Secure Shell, or ssh, quickly became the replacement for telnet, rlogin, and rsh once system and network administrators realized how easy it was to capture credentials and modify traffic in flight. It’s the stuff out of movies. An administrator is logging into a system with an elevated account (such as root) while a bad guy is snooping all of the traffic and displaying the stream on his screen. He’s got all the credentials and can see everything that administrator is doing. Or worse, he’s sitting in between the administrator and his equipment and modifying the keystrokes from the administrator before forwarding them to the device.

Lock, by AMagill

Lock, by AMagill

Cue the dramatic music.

After its release over twenty years ago, it has seen near ubiquitous deployment and multiple versions of the protocol. Configured properly, it’s a quite secure way to reach across networks to use or administer computing devices. Configured poorly, it’s still an improvement over telnet, but will foster a false sense of safety in its use.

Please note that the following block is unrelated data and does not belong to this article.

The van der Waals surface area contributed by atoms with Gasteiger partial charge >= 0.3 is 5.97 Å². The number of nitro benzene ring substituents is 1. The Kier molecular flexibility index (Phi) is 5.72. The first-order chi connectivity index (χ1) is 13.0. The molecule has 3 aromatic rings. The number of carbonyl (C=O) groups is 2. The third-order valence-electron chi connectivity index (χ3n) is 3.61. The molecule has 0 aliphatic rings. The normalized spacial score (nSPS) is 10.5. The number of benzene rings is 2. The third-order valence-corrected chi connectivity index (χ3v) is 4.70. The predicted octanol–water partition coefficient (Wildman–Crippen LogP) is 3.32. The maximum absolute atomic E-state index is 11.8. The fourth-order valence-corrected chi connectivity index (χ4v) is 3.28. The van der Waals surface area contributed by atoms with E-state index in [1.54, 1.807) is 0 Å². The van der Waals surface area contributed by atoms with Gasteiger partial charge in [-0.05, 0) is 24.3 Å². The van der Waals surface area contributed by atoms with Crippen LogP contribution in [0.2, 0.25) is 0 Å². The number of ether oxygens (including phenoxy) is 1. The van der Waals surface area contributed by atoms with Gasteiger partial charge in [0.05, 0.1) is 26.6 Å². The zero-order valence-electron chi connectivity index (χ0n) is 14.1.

A post from last year by stribika gives great advice for boosting the overall security of your Secure Shell installations, including how you manage your own personal identity using SSH Keys. After dealing with some machines for more than 10 years, I realized that I needed to make a few changes—mostly on the host side. Give this article a read to learn how you can make your Secure Shell infrastructure as secure as possible!

This post originally appeared on BrandenWilliams.com.